as Carson McCullers, Blanche McCrary Boyd, Dorothy Allison, and Bobbie

Ann Mason, may also be considered members of this genre if elements of

their fi ction include interactions with the religion. Like Judaism, Catholi-

cism is cultural as well as religious. As Jeanna del Rosso notes, “One does

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I N T R O D U C T I O N | 1 5

not need to practice Catholicism—or even consider oneself Catholic—to

experience it” (2005, 17).

The Banshees

To illustrate the growth and contribution of Irish American women’s writ-

ing, this study is organized chronologically by decade. Each chapter details

the progress and setbacks of Irish American women during that period

by examining key themes within their novels and memoirs contextualized

within a discussion of contemporary feminism, Catholicism, American

politics and society, and Irish American history. Chapter 1, “1900-1960:

Ahead of Their Time,” provides the background. Historically, Irish Ameri-

can women have long constituted the single largest ethnic group of working

women. Contrary to popular lore, not all were in low-status occupations;

they also comprised the majority of teachers and professional women writers.

This chapter examines the factors that helped form and differentiate these

women from their peers and predecessors: the Irish American work ethic,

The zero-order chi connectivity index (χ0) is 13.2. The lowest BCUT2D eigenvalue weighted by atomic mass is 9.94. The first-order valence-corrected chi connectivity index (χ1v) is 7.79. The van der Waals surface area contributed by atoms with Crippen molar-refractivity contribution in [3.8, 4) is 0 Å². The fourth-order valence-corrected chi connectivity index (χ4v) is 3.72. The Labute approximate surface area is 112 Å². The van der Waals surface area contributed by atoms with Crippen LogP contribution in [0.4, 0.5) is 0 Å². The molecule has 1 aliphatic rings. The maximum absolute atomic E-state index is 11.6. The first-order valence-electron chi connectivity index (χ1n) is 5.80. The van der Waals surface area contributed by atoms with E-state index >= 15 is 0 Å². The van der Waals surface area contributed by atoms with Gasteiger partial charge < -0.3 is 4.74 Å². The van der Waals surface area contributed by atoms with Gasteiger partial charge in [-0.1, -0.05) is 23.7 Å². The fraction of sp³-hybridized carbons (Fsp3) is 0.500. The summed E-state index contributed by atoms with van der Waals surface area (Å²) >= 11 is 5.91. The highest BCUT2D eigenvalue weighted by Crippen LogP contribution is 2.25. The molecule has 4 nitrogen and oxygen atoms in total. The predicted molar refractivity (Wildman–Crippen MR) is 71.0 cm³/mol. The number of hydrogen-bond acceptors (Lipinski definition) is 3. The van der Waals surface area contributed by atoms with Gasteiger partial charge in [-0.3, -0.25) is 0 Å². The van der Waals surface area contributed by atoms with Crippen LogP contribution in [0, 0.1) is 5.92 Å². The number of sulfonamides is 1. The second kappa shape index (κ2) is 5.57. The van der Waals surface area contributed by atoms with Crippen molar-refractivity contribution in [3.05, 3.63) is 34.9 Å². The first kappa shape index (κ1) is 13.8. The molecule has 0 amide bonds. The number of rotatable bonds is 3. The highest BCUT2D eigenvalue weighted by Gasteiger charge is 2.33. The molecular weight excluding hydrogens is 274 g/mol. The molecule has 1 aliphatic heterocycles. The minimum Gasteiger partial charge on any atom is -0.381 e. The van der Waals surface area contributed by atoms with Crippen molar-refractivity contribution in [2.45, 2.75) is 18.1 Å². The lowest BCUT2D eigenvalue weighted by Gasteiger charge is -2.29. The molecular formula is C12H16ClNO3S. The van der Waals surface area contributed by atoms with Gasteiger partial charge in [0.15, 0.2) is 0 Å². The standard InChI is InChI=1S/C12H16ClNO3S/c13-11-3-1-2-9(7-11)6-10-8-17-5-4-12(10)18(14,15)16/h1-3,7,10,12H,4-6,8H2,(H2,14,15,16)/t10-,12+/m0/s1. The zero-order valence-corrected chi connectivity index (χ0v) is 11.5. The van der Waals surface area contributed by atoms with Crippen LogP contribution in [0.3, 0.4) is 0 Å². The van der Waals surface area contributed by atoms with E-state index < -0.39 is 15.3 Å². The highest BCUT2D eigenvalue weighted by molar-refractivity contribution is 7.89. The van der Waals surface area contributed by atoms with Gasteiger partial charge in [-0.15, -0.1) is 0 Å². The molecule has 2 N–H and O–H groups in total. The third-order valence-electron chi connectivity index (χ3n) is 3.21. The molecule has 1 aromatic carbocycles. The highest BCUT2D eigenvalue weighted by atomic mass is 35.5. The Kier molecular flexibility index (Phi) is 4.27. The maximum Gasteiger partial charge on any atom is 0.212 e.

education and religion, and an instinctive feminism. In the process, it intro-

duces the foremothers of Irish American women’s writing and the themes

characterizing their works as well as those that followed. These women laid

the groundwork, not just for Irish American fi ction, but also for contempo-

rary feminist novels.

Chapter 2, “The 1960s: The Rise of Feminism,”
juxtaposes the political

movements in society and the church with the appearance of the feminist

novel. Although women of other ethnicities were writing novels during that

decade, Irish Americans stand out not only for their productivity, but also

for their distinct characterizations representing women’s fi ghts to gain per-

sonal identity, independence, and respect not just from their husbands or

lovers, but also from the non-Irish American community as well. Manifestly

autobiographical, these characters’ struggles catch our attention because of

their realistic insider’s view. Irish American women’s writing opened the

doors on American marriage and motherhood and put a human face on the

women Betty Friedan revealed in
The Feminine Mystique
. At the same time

these works are uniquely Irish American, for their stories are inextricably

interwoven with the Catholic Church. Hence the themes of guilt and repres-

sion, anger and rejection, depression and disappointment.

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16 | T H E B A N S H E E S

Chapter 3, “The 1970s: A State of Upheaval,” refl ects the attitudes and

at times the animosity generated by the feminist movement and the church’s

intransigence. While Americans demonstrated against the war in Vietnam,

the feminist movement warred within itself even as Irish American women

revolted against the strictures of the church. Assimilation played a major